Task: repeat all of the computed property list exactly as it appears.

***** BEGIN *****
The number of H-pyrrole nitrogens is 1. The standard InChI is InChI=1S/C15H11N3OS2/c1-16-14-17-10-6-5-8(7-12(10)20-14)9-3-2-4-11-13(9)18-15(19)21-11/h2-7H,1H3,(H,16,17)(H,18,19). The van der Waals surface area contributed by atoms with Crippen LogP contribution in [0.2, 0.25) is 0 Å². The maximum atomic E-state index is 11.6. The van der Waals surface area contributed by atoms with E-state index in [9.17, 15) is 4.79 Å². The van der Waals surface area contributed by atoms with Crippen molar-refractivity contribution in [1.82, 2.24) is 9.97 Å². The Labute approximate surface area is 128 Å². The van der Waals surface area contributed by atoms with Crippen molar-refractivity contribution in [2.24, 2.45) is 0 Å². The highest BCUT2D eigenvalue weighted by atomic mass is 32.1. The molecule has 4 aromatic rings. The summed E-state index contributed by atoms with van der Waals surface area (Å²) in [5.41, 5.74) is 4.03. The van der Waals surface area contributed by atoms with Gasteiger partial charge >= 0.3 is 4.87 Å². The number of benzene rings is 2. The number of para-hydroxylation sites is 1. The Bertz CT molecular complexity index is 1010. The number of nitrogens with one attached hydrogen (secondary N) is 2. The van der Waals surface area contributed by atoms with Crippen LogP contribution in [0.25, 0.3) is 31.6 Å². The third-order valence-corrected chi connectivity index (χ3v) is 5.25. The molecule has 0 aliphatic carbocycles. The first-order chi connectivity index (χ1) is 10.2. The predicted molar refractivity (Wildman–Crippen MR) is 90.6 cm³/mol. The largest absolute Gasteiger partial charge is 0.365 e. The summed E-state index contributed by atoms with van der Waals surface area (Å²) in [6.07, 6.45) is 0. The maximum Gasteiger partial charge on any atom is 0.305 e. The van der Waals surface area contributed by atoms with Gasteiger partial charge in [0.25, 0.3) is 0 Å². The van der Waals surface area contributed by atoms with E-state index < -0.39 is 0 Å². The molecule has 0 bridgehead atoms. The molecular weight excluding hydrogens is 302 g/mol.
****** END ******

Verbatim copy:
The number of H-pyrrole nitrogens is 1. The standard InChI is InChI=1S/C15H11N3OS2/c1-16-14-17-10-6-5-8(7-12(10)20-14)9-3-2-4-11-13(9)18-15(19)21-11/h2-7H,1H3,(H,16,17)(H,18,19). The van der Waals surface area contributed by atoms with Crippen LogP contribution in [0.2, 0.25) is 0 Å². The maximum atomic E-state index is 11.6. The van der Waals surface area contributed by atoms with E-state index in [9.17, 15) is 4.79 Å². The van der Waals surface area contributed by atoms with Crippen molar-refractivity contribution in [1.82, 2.24) is 9.97 Å². The Labute approximate surface area is 128 Å². The van der Waals surface area contributed by atoms with Crippen molar-refractivity contribution in [2.24, 2.45) is 0 Å². The highest BCUT2D eigenvalue weighted by atomic mass is 32.1. The molecule has 4 aromatic rings. The summed E-state index contributed by atoms with van der Waals surface area (Å²) in [5.41, 5.74) is 4.03. The van der Waals surface area contributed by atoms with Gasteiger partial charge >= 0.3 is 4.87 Å². The number of benzene rings is 2. The number of para-hydroxylation sites is 1. The Bertz CT molecular complexity index is 1010. The number of nitrogens with one attached hydrogen (secondary N) is 2. The van der Waals surface area contributed by atoms with Crippen LogP contribution in [0.25, 0.3) is 31.6 Å². The third-order valence-corrected chi connectivity index (χ3v) is 5.25. The molecule has 0 aliphatic carbocycles. The first-order chi connectivity index (χ1) is 10.2. The predicted molar refractivity (Wildman–Crippen MR) is 90.6 cm³/mol. The largest absolute Gasteiger partial charge is 0.365 e. The summed E-state index contributed by atoms with van der Waals surface area (Å²) in [6.07, 6.45) is 0. The maximum Gasteiger partial charge on any atom is 0.305 e. The van der Waals surface area contributed by atoms with Gasteiger partial charge in [0.25, 0.3) is 0 Å². The van der Waals surface area contributed by atoms with E-state index < -0.39 is 0 Å². The molecule has 0 bridgehead atoms. The molecular weight excluding hydrogens is 302 g/mol.